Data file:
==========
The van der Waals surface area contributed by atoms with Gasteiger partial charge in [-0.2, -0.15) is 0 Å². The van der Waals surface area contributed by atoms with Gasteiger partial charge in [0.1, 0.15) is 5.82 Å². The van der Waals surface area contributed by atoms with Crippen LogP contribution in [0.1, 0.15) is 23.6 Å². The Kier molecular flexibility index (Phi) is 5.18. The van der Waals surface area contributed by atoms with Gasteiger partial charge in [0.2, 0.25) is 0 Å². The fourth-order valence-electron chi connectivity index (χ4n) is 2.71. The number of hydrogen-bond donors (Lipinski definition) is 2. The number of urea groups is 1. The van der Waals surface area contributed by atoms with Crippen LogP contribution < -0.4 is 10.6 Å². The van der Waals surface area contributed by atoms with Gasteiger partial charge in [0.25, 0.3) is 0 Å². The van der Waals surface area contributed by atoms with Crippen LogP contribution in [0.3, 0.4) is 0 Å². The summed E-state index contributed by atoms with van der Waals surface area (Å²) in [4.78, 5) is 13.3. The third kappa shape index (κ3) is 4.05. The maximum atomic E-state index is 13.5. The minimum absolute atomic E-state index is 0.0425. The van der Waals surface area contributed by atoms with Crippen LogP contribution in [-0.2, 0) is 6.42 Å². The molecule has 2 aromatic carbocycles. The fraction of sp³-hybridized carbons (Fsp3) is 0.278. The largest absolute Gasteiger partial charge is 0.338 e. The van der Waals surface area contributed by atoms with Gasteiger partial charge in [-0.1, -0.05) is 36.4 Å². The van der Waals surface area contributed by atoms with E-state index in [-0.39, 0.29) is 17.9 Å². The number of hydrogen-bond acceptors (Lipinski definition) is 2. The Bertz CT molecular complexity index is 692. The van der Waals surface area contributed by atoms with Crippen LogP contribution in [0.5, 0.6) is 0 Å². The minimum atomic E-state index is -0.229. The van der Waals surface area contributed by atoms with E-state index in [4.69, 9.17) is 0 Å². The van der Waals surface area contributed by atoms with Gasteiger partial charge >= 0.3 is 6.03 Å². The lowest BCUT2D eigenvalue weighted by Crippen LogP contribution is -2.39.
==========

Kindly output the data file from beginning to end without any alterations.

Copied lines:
The van der Waals surface area contributed by atoms with Gasteiger partial charge in [-0.2, -0.15) is 0 Å². The van der Waals surface area contributed by atoms with Gasteiger partial charge in [0.1, 0.15) is 5.82 Å². The van der Waals surface area contributed by atoms with Crippen LogP contribution in [0.1, 0.15) is 23.6 Å². The Kier molecular flexibility index (Phi) is 5.18. The van der Waals surface area contributed by atoms with Gasteiger partial charge in [0.2, 0.25) is 0 Å². The fourth-order valence-electron chi connectivity index (χ4n) is 2.71. The number of hydrogen-bond donors (Lipinski definition) is 2. The number of urea groups is 1. The van der Waals surface area contributed by atoms with Crippen LogP contribution < -0.4 is 10.6 Å². The van der Waals surface area contributed by atoms with Gasteiger partial charge in [0.25, 0.3) is 0 Å². The van der Waals surface area contributed by atoms with Crippen LogP contribution in [0.3, 0.4) is 0 Å². The summed E-state index contributed by atoms with van der Waals surface area (Å²) in [4.78, 5) is 13.3. The third kappa shape index (κ3) is 4.05. The maximum atomic E-state index is 13.5. The minimum absolute atomic E-state index is 0.0425. The van der Waals surface area contributed by atoms with Crippen LogP contribution in [-0.2, 0) is 6.42 Å². The molecule has 2 aromatic carbocycles. The fraction of sp³-hybridized carbons (Fsp3) is 0.278. The largest absolute Gasteiger partial charge is 0.338 e. The van der Waals surface area contributed by atoms with Gasteiger partial charge in [-0.1, -0.05) is 36.4 Å². The van der Waals surface area contributed by atoms with E-state index in [-0.39, 0.29) is 17.9 Å². The number of hydrogen-bond acceptors (Lipinski definition) is 2. The Bertz CT molecular complexity index is 692. The van der Waals surface area contributed by atoms with Crippen LogP contribution in [0.5, 0.6) is 0 Å². The minimum atomic E-state index is -0.229. The van der Waals surface area contributed by atoms with E-state index in [4.69, 9.17) is 0 Å². The van der Waals surface area contributed by atoms with Gasteiger partial charge >= 0.3 is 6.03 Å². The lowest BCUT2D eigenvalue weighted by Crippen LogP contribution is -2.39.